We used to get together for lunch twice a year, but it didn’t happen last year.
This person volunteered for hillary and loves obamacare.
Starting with her Hillary-approved three-part name: Taffy Brodesser-Akner.
We're going to see more and more of these very strange kind of articles i the comng months. See, Hillary has a problem - she has to differentiate herself from Obama enough to catch the middle Kennedy-democrat centrist Rats who have an appreciation for certain survival-level conservative ideas, without losing the her liberal Rat base who would bail on her for Obama.
It's a veeeery delicate sitchyayshun.
As a result, three-named Taffy's are going to be poppin out of the woodwork, crunching granola with one had while target-shooting at the range with the other, all while talking about PMS bloating and shoe fashions while mixing in crypto-Marxist allusions to class warfare and sexism.
No joke, just look at the article again, that's what it is.
We are in the Twilight Zone, and there is an army of Taffy Brodesser-Akners in black pantsuits and horse-pearl necklaces striving mightily for a pat on the head and a gold sticker from Her Heinous.
"Taffy Brodesser-Akner has written for the Los Angeles Times, Salon, and Babble, among other publications. She lives with her husband, Claude, and her son, Ezra, in Los Angeles."
The problem is there are so many of them out there, and last time around, they voted for obama.
I have a friend that used to be the biggest lib. I would just tell her she was full of crap. We have been friends for over 30 yrs and about 16 yrs ago I finally turned her. Lol. Now she is almost as bad as me.
How is that possible?
When we got into it over obamacare, I offered to send e-mails that would explain the TRUE FACTS. She told me not to bother because she wouldn't even open them.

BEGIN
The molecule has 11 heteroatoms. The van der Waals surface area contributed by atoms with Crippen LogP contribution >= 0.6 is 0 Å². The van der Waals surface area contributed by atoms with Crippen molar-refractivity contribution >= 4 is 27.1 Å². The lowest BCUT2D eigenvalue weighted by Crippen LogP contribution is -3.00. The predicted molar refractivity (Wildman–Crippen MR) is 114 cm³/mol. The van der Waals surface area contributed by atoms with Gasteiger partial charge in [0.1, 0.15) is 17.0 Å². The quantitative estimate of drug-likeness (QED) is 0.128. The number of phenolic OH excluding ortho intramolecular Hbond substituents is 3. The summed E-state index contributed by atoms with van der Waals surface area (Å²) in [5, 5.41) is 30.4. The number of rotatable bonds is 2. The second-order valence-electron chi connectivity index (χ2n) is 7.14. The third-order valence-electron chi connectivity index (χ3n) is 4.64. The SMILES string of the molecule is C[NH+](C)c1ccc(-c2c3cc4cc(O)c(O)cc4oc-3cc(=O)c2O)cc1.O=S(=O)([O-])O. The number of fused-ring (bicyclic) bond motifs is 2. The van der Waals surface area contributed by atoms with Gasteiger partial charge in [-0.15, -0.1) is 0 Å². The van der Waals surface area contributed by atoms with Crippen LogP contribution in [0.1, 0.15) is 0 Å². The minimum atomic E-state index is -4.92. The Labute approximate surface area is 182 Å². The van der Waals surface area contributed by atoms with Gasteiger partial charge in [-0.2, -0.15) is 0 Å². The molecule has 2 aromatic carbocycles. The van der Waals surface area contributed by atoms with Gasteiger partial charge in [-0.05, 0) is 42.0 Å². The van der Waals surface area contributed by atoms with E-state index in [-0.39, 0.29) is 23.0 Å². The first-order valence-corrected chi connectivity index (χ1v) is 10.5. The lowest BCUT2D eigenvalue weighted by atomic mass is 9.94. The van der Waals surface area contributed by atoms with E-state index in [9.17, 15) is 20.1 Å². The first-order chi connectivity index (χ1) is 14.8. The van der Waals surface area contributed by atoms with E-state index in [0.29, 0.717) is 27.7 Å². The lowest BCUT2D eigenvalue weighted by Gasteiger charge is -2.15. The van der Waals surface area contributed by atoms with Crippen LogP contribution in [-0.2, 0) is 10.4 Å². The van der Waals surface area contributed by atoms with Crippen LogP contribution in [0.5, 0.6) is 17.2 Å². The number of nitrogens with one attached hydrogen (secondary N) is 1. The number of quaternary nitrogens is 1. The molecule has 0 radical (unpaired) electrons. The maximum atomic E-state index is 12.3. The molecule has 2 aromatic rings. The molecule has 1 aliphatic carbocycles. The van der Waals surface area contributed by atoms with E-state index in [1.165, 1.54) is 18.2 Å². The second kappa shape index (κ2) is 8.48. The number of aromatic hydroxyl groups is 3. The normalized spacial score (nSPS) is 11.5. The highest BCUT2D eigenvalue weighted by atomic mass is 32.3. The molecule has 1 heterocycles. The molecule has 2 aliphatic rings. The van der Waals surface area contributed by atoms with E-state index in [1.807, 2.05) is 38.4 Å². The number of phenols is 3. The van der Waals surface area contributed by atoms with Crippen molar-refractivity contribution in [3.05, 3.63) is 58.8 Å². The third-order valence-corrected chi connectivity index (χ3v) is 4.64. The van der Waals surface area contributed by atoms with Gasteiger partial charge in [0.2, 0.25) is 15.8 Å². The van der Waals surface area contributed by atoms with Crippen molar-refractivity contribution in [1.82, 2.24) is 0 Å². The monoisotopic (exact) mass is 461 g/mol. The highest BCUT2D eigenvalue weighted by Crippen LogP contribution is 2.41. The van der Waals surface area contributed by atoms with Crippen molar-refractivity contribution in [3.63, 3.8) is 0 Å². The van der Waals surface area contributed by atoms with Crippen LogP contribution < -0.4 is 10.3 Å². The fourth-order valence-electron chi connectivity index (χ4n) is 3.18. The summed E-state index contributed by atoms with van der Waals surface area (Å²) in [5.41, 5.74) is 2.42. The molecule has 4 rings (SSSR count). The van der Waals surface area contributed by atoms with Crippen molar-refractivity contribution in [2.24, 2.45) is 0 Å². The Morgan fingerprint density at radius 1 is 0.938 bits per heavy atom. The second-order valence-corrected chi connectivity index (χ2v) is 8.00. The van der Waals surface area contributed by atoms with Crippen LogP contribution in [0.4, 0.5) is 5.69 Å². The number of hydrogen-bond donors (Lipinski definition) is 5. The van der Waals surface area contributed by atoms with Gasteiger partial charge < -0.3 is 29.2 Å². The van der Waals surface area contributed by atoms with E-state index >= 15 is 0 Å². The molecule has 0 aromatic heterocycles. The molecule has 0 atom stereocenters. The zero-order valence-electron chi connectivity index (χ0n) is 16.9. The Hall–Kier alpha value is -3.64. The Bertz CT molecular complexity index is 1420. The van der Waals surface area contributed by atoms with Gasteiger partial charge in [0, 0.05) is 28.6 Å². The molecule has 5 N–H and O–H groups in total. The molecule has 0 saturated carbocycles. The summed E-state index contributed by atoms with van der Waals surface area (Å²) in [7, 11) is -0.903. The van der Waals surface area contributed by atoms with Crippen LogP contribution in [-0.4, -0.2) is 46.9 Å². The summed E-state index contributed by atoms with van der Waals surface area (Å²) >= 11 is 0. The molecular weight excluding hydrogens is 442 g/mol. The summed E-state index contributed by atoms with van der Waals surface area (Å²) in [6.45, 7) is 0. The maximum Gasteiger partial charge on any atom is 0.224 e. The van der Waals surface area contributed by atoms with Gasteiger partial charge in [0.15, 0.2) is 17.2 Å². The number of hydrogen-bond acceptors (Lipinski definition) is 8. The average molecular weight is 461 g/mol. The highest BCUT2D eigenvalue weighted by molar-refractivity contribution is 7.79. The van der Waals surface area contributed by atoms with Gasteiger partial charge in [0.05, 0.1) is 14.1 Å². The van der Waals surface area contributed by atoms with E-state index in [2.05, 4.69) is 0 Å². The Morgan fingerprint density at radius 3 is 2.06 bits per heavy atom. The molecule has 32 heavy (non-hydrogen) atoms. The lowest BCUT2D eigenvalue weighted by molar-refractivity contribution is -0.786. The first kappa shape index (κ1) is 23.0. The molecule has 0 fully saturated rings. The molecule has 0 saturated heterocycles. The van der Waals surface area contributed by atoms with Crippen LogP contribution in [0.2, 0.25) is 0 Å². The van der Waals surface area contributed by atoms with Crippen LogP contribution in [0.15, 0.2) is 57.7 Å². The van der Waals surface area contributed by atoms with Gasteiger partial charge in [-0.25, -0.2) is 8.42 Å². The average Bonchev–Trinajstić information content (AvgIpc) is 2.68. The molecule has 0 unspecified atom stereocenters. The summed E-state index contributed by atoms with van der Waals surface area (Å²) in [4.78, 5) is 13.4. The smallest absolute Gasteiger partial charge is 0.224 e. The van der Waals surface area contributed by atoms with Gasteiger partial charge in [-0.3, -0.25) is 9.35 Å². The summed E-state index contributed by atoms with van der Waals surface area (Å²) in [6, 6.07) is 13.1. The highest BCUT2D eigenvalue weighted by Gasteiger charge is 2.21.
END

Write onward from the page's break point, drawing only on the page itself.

She's pro-choice, went to a gay wedding 2 years ago, and is fanatical about obamacare.
They dont think, they feel.That is the problem with moonbats.
I have liberal friends. We rarely talk politics. One told me a little socilism was a good thing. I told her that was like being a little pregnant. We both laughed. Most people come by their politics through family, spouses, or University. They just know one thing. I understand both sides. I decided on my own what kind of country I prefer. I was not taught politics by family, University or a husband. I learned it by living.
>>>Taffy sounds completely insufferable.
+1. FR needs a “like” button :)
Gaseous arrogance?? :)
Arrogant or condescending. She is doing the same thing that liberals used to do with blacks. “I have a black friend” type of comment. “I have a Republican friend. See how tolerant I am?”
Hey people, haven't you read my book?
Bigheadfred's Imcomprehensible and Incoherent Rantography
The really good news is I printed this article and put it in my medicine cabinet. Gonna save me $$$ not having to stock the ipecac any more.
Taffy's brain cells have apparently not completely given up firing. Where there is life, there is hope.
At some point, it is to be hoped, Taffy will realize that the things that she thinks are contradictions are not contradictions at all.
And Janet sounds like a saintly soul.
This woman’s big revelation is that perhaps she should go way out on a limb and actually think a bit about the issues she feels so passionately about. Wow.
“I sometimes wonder why liberals, who are so enamored of the freedom to do any damn thing they want, even take government money when it constricts their freedoms.”
Taffy dear, have you figured out an answer to that yet.
Awesome. That’s never happened to me.
She and her whole family were workers. Then tragedy started. Her sister got cancer and couldn’t really get any help and died. That started the turn. When her mother got sick and she started looking for resources to help her I could really see a change. She figured out that she had been suckered all along. I, of course, just kept pounding on the difference between the makers and the takers. Lol
After her husband died her right wing son moved in with her and really educated her.